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‘No Right-Thinking Ugandan Should Support MP Muhammad Nsereko’s ‘Social Media’ Bill; It Only Serves Museveni’s Interests’

Muhammad Nsereko

Muhammad Nsereko’s Democratically Abortive Bill | By Prof Oweyegha Afunaduula

Oweyegha Afunaduula
Prof Oweyegha Afunaduula

The Global Village and Muhammad Nsereko’s Bill intended to punish bad users of internet, especially those on social media, are unenviable bedfellows.

I abhor the use of social media to abuse and disparage others, particularly leaders. If you abuse and disparage leaders you undermine respect from top to bottom and everything that is engendered by respect.

I love those who use social media to educate others or change the situation of people from bad to good. Anything that interferes with education via alternative ways of educating humanity, such as internet, is anti-civilization, anti-humanity and anti-Christ.

Nsereko’s Bill, the Computer Misuse (Amendment), did not emerge out of careful critical thought of the need and usefulness of the Bill, but out of bitterness when he was abused and disparaged young users of social media who were not happy with his undercover methods of destroying Robert Ssentamu Kyagulanyi’s politics by, reportedly seeking to use President Tibuhaburwa Museveni’s money to buy the politician out of politics in favour of the President and his political domination of Uganda.

However, it is not easy to see the usefulness of the Bill in a globalized village in which the misusers of social media are not located in Uganda but in other countries, are very bitter having been forced out of Uganda by intolerable socio-political and socioeconomic conditions, have lost physical contact with their country, are no longer under the laws of Uganda, and have no hope of coming back.

The best Nsereko’s  Bill if passed into law can achieve is to further create fear and silence in Uganda, which would serve the interests of the NRM regime of reigning as if it is hovering over robots.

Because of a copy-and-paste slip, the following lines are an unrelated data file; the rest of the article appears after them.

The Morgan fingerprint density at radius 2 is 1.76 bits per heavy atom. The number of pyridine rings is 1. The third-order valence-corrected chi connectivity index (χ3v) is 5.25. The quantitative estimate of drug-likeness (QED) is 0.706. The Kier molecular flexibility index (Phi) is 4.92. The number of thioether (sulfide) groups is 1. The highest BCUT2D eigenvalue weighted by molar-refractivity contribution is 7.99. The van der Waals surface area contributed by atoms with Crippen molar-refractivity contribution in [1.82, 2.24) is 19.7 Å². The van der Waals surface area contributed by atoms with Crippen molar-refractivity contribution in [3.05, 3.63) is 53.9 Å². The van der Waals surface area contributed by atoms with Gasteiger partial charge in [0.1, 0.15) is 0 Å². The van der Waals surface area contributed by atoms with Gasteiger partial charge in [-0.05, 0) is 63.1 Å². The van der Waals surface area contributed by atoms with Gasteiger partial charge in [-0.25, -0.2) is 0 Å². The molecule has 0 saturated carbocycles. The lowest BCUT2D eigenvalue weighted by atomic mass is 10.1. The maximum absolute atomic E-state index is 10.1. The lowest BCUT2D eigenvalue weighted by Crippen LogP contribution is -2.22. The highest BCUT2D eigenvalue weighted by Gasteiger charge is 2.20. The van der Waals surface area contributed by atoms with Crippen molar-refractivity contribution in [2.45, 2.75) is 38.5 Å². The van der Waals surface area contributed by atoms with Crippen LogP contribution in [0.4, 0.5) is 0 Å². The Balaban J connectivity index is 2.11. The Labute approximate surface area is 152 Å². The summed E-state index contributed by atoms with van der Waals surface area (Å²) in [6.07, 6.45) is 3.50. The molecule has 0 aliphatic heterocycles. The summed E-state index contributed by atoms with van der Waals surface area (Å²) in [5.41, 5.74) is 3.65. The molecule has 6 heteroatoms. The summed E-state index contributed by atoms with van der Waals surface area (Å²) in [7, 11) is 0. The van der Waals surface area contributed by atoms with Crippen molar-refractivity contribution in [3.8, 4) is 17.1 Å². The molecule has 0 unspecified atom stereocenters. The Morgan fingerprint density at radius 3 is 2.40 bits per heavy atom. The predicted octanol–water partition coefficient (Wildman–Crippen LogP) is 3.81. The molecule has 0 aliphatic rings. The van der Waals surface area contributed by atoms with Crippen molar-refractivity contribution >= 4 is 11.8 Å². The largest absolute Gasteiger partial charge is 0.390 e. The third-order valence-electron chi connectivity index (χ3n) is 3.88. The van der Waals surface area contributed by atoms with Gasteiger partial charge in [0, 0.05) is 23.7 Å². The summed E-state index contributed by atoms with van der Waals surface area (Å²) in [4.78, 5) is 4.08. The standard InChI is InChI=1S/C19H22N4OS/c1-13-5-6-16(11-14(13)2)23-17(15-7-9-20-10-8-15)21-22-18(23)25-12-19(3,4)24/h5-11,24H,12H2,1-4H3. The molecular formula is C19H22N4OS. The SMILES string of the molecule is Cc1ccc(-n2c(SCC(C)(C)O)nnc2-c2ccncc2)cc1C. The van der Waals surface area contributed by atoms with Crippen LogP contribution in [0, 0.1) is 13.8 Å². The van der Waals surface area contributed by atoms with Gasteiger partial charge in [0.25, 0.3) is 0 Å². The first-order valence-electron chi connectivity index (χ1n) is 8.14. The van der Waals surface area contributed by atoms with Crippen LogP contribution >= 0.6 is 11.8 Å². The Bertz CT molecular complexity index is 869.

Social misuse by young people, the same way Parliament is being misused by politicians, has emerged as the last island of an open society where people can push the Democratic agenda where government has failed the democratization imperative.

So, ultimately, the Nsereko Bill, although exciting to some people, does not add value to our struggle to defeat fear and silence in order to build a vibrant, open and democratic society in a globalised World.

In this sense, no right thinking person can support it in the 21st Century dominated by information and communication via the Worldwide Web.

Uganda is now challenged by many issues that should be attracting the attention of the Members of Parliament, who are cast as representatives of the people, but tend to serve the President of Uganda and their selfish interests more.

Today, Uganda is faced with the real danger of high rocketing fuel prices, which will ultimately affect all spheres of life. MPs are silent on this critical issue and are more attracted to non-issues, which they seem to make national issues.

Such deviations are hurting the country and its people. Instead they have sacrificed everything to the President of Uganda. If he does not speak on anything then they remain completely silent and begin speaking about it after the President has spoken.

They cannot effectively question anything, which they collectively feel will not amuse the President.

It is as if Parliament is an extension of the President yet it is one of the three arms of Government equal and opposite. Parliament has undermined itself. The President may or may it listen to what comes out of it. He may even choose to ignore it or regard what goes on in Parliament as ‘simply noise.’

By stressing non-issues such as suppressing the thoughts of social media users, however defective, Parliament will end up being anti-democracy, pro-authoritarianism and pro-absolutism. Maybe by sacrificing all thought and action to the President, Parliament has already be one an agent of authoritarianism and absolutism of power and authority.

In my view, Nsereko’s is a democratic deviation, a step away from building a united, open society of Uganda in the more open globalised society on Earth. It is reverse thinking, unfortunately. For God and My Country.

Oweyegha Afunaduula is a retired lecturer

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MORE: On July 19, MP Nsereko tabled his proposed amendment bill which prescribes tough punishments for social media users convicted of certain offences. The punishments include a Shs15m fine, a seven-year jail term or both. (Read Story Here).

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